This problem has in fact become even more intractable, as the rights of public sector pensioners have often been upheld by bankruptcy judges over those of bondholders. In some states, most notably in Illinois, pension benefits are even protected by the state constitution, effectively making them untouchable. Most distressing is the fact that many public retirement plans have yet to improve their funding status. This is despite the strong performance of the financial markets over the past decade.
One of the key reasons for this persistent funding shortfall is that many plans still use unrealistically high expected rates of return to discount their liabilities. In fact, many pension experts believe the municipal practice of using the expected rate of return as the discount rate for the liabilities is basically unsound. (Such a discount rate should be something along the line of a high-grade corporate yield index.) No wonder there is widespread concern that most public pension funds will not be able to withstand the next stock market correction, when (not if) it occurs.
A rising pension burden may also lead to a potential “crowding out” of essential services, as state and local officials struggle to prioritize current operating needs versus legacy obligations. The City of Chicago is currently going through such a process, with no easy solution in sight.
Bankruptcy and debt crisis
Away from the pension issue, the two most significant credit events of the past decade were the 2013 Detroit bankruptcy and the Puerto Rico debt crisis, which ostensibly started in 2012 and continues to this day.
In a nutshell, the Detroit bankruptcy opened the door for experts in corporate bankruptcy to exploit the lack of legal precedent in the municipal Chapter 9 process and severely undermine the Full Faith & Credit General Obligation (G.O.) pledge, the gold standard of municipal security. Literally overnight, the G.O. FF&C pledge went from the top of a municipality’s capital stack to the bottom. It’s now viewed just as a “senior unsecured” obligation, absent a statutory lien on specific revenue sources.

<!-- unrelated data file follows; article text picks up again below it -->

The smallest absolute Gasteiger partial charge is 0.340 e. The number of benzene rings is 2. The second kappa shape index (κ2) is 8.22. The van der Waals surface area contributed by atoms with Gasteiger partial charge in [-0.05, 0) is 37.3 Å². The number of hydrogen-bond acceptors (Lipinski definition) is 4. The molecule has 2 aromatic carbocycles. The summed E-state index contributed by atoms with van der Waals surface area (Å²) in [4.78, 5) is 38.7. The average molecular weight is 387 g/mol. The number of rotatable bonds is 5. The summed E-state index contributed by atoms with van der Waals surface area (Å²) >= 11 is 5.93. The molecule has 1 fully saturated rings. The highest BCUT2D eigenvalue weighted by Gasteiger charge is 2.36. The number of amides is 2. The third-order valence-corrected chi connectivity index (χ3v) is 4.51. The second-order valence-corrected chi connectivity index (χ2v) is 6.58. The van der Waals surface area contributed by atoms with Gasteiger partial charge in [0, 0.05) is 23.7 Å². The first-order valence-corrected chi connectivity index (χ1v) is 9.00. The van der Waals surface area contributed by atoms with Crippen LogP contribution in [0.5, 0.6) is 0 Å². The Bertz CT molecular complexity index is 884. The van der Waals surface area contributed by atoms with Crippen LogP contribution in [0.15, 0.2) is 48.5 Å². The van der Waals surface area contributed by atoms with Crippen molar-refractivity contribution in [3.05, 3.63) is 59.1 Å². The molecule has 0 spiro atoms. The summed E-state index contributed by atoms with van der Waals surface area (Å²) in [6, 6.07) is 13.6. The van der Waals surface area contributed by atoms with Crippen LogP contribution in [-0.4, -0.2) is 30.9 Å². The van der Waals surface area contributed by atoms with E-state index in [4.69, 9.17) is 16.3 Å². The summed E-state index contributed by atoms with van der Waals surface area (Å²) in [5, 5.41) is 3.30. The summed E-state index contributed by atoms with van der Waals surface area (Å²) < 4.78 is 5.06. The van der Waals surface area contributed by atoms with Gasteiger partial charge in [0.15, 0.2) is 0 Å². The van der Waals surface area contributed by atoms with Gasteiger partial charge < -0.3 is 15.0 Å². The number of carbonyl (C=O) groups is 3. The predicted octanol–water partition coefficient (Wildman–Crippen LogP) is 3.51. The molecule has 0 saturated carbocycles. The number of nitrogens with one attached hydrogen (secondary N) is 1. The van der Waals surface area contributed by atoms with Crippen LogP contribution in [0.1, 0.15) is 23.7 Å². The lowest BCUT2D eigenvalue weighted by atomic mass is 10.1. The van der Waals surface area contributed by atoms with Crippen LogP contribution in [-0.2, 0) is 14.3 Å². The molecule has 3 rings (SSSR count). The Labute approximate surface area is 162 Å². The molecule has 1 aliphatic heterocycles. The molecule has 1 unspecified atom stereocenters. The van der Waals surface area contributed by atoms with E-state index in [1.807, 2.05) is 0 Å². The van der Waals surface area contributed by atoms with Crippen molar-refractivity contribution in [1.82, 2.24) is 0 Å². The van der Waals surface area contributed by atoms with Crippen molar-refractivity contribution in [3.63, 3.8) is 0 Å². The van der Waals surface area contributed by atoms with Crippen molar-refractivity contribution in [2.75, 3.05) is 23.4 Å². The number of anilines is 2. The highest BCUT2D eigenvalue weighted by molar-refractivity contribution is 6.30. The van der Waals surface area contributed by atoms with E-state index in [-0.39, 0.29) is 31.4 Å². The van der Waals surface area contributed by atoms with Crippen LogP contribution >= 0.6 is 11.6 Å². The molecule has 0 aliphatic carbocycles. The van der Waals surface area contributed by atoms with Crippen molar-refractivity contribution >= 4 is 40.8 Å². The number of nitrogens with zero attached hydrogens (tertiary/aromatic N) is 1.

This startling turn of events took many market participants by surprise. Many responded by flocking to revenue bonds over GO ULT bonds. But, once again, the rug was pulled from under them as the revenue bond sector came under attack from an unlikely source: the judge presiding over the quasi-bankruptcy proceedings for Puerto Rico and its agencies.
In her controversial ruling from the Assured/Puerto Rico Highway Revenue Bonds case, Judge Laura Swain appeared to undermine the exemption from the stay in bankruptcy for revenue bond issues, to the dismay of many Chapter 9 experts. As our friends from Kroll Bond Rating Agency (KBRA) have repeatedly pointed out, this decision also affected the legal status of most dedicated revenue pledges.
For now, the market is finding some solace in the fact that only the automatic stay may be in jeopardy, not the actual revenue pledge itself. Nevertheless, investors are now keenly aware of the importance of having an actual statutory lien on any pledged revenue and not relying on any vague full faith and credit pledge.
New credit risk factors
As the decade drew to a close, new credit risk factors have caught the attention of muni investors: cybersecurity and climate change.